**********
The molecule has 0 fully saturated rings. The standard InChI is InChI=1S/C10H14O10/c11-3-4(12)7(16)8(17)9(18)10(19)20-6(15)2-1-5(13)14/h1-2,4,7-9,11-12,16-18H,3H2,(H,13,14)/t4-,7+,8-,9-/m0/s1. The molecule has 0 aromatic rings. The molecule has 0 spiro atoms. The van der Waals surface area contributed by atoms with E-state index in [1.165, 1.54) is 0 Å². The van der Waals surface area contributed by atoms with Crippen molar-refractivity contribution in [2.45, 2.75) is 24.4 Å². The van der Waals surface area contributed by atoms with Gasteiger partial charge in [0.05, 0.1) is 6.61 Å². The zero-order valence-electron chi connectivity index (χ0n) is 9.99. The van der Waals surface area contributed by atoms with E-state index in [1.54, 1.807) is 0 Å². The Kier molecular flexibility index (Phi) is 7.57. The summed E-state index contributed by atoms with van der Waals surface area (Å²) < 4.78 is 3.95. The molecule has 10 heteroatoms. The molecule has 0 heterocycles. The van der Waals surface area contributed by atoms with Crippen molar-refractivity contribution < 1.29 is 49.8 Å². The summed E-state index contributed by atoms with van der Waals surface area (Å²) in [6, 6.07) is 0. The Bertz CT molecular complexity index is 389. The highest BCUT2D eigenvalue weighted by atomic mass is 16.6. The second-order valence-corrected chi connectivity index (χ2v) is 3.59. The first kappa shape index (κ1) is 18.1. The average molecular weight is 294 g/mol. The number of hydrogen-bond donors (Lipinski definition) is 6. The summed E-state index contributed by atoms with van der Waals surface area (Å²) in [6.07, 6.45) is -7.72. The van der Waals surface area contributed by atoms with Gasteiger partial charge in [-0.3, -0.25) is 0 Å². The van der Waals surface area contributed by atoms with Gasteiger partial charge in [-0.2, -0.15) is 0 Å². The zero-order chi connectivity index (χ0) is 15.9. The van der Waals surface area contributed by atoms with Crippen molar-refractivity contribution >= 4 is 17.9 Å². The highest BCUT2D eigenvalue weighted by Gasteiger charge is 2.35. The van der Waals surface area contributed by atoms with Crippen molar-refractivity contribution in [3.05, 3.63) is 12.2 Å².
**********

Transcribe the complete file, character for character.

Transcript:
The molecule has 0 fully saturated rings. The standard InChI is InChI=1S/C10H14O10/c11-3-4(12)7(16)8(17)9(18)10(19)20-6(15)2-1-5(13)14/h1-2,4,7-9,11-12,16-18H,3H2,(H,13,14)/t4-,7+,8-,9-/m0/s1. The molecule has 0 aromatic rings. The molecule has 0 spiro atoms. The van der Waals surface area contributed by atoms with E-state index in [1.165, 1.54) is 0 Å². The van der Waals surface area contributed by atoms with Crippen molar-refractivity contribution in [2.45, 2.75) is 24.4 Å². The van der Waals surface area contributed by atoms with Gasteiger partial charge in [0.05, 0.1) is 6.61 Å². The zero-order valence-electron chi connectivity index (χ0n) is 9.99. The van der Waals surface area contributed by atoms with E-state index in [1.54, 1.807) is 0 Å². The Kier molecular flexibility index (Phi) is 7.57. The summed E-state index contributed by atoms with van der Waals surface area (Å²) < 4.78 is 3.95. The molecule has 10 heteroatoms. The molecule has 0 heterocycles. The van der Waals surface area contributed by atoms with Crippen molar-refractivity contribution < 1.29 is 49.8 Å². The summed E-state index contributed by atoms with van der Waals surface area (Å²) in [6, 6.07) is 0. The Bertz CT molecular complexity index is 389. The highest BCUT2D eigenvalue weighted by atomic mass is 16.6. The second-order valence-corrected chi connectivity index (χ2v) is 3.59. The first kappa shape index (κ1) is 18.1. The average molecular weight is 294 g/mol. The number of hydrogen-bond donors (Lipinski definition) is 6. The summed E-state index contributed by atoms with van der Waals surface area (Å²) in [6.07, 6.45) is -7.72. The van der Waals surface area contributed by atoms with Gasteiger partial charge in [-0.3, -0.25) is 0 Å². The van der Waals surface area contributed by atoms with Gasteiger partial charge in [-0.2, -0.15) is 0 Å². The zero-order chi connectivity index (χ0) is 15.9. The van der Waals surface area contributed by atoms with Crippen molar-refractivity contribution >= 4 is 17.9 Å². The highest BCUT2D eigenvalue weighted by Gasteiger charge is 2.35. The van der Waals surface area contributed by atoms with Crippen molar-refractivity contribution in [3.05, 3.63) is 12.2 Å².